The Devil Is Often (Wicked) Beautiful

 

Everything about Lyra's mother, Mrs. Coulter, is stunning: She is knockout gorgeous, her voice is like velvet, her charm irresistible, the fur of her golden monkey daemon so beautiful children almost can't help wanting to stroke him (even though it is taboo to touch another person's daemon). She lives in an impeccably kept home filled with luxuries.

Like other children, Lyra is immediately enamored of Mrs. Coulter, the woman she eventually learns is mother she the supposedly lost long ago. But Lyra soon learns that beauty can be deceiving. What's most important is who we are inside--inner beauty--and Mrs. Coulter is rotten (almost) to her core. She is the devil dressed in mink.

Always Be a Good Samaritan

 

When Lyra journeys north with the gyptians to find a group of children kidnapped by Mrs. Coulter for cruel experiments, Lyra rescues Tony Makarios. Tony is a desperate, lost child who has been severed from his daemon at Bolvangar, Mrs. Coulter's experimental compound. A human without a daemon is no longer human in people's eyes, grotesque even, and everyone around Tony is so repulsed and fearful that they can barely even look at him--except for Lyra. She still sees Tony's humanity. Lyra is the very definition of a Good Samaritan not just for rescuing Tony, but for saving him spiritually by recognizing his inherent humanity.

Always Help Your True Friends When They Are in Need

 

Friendship is a powerful theme throughout "His Dark Materials." Lyra embarks on the journey that drives "The Golden Compass" on behalf of her young friend Roger, the kitchen boy with whom she long enjoyed playing and exploring the nooks and crannies of their world's Oxford. Roger is kidnapped by the Gobblers, people led by Mrs. Coulter who steal little children for cruel experiments.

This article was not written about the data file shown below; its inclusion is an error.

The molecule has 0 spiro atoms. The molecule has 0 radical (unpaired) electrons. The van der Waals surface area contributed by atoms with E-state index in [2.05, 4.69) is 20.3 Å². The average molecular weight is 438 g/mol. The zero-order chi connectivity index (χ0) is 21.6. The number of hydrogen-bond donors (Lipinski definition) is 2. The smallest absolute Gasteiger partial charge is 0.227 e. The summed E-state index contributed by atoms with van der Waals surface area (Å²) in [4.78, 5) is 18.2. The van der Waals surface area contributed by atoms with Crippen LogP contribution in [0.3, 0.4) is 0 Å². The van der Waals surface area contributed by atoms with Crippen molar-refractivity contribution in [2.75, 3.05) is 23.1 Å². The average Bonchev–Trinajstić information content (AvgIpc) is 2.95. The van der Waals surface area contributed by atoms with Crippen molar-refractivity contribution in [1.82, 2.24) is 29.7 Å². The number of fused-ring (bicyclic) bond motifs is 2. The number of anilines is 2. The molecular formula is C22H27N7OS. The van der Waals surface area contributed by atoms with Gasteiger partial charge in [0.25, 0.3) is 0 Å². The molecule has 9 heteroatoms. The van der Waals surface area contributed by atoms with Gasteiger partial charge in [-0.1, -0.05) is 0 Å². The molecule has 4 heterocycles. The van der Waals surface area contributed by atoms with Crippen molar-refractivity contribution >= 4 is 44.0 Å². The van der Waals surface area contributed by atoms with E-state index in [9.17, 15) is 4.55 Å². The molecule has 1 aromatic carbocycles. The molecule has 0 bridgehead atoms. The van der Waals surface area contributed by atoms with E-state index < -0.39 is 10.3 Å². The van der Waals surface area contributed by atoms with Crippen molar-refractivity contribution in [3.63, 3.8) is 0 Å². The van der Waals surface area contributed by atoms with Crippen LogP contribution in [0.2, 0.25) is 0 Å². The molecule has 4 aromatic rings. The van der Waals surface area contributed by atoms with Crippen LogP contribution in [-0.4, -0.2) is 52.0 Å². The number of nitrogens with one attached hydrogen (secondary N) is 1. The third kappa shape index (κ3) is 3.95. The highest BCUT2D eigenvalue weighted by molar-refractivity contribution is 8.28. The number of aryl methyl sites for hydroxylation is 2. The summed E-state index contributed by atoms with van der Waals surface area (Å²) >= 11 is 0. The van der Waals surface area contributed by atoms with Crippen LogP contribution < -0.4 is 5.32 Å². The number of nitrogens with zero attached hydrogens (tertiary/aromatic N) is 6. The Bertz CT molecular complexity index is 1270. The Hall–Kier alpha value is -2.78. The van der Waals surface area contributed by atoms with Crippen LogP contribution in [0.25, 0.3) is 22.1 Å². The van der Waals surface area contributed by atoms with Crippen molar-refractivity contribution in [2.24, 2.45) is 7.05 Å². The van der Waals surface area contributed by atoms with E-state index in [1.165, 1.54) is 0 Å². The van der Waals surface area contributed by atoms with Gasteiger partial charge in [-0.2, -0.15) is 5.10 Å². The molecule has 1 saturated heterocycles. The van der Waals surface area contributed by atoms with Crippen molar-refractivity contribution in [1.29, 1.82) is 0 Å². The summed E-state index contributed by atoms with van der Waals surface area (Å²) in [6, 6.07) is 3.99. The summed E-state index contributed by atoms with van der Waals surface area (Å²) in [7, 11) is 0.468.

When Roger disappears, Lyra doesn't simply despair, she determines to find him no matter what. For Lyra, the bonds of friendship are strong, and Pullman is reminding us that we must do whatever we can to preserve the well-being of our beloved companions.

Defy Authority When It's Corrupt

 

Lyra is a willful child, and willfulness turns out to be her saving grace in "The Golden Compass." Her defiant curiosity leads her to overhear her father, Lord Asriel, first discussing Dust--a moment that changes her life forever. This same quality leads Lyra to run away from Mrs. Coulter, to challenge the gyptians when they refuse (at first) to take Lyra north, and to travel with Iorek Byrnison, the armored bear, to find Tony Markarios.

Lyra does what she believes is right and true--she is not afraid to challenge authority when it is unjust. Lyra is a prophet of sorts: She often speaks of things no one else wants to hear, but which are the most important, even life-changing tasks ahead.

Fight for the Good--and If You Must Fight, Do It Fiercely

 

Daemons fight with each other, armored bears fight with each other in pursuit of what's right, children fight for their lives when adults act cruelly toward them, and gyptians fight on behalf of all children who are wronged.

In "The Golden Compass" Lyra heads into battle on behalf of her kidnapped friend Roger, and on behalf of all children threatened by Mrs. Coulter and her henchmen, who want to sever children from their daemons. Lyra gathers as many friends as she can find to help her fight. All are willing to fight to the death if they must. Pursuit of the good requires bravery, courage, and loyalty, no matter what the consequences.

Keep Your Soul as Close as You Can

 

Like so many children in the world of "The Golden Compass," Lyra and Pan--human and daemon--often play at seeing how far away they can move from each other without anguish. Daemons (souls) are not literally "attached" to their humans, but there is an invisible bond so powerful that each time Pan and Lyra experience distance, the hurt of separation sends them hurtling back into each other's arms to hug and hold and comfort each other with nearness and love. Souls are our most precious gifts, divine fonts of love and wisdom and playfulness. Never let them out of your sight or your awareness.

Movies

Beliefnet offers commentary and interviews with movie stars, family-friendly movies, faith movies, documentaries, movie reviews from Idol Chatter, Movie Mom, and movie trailers. Read next feature >

More from beliefnet and our partners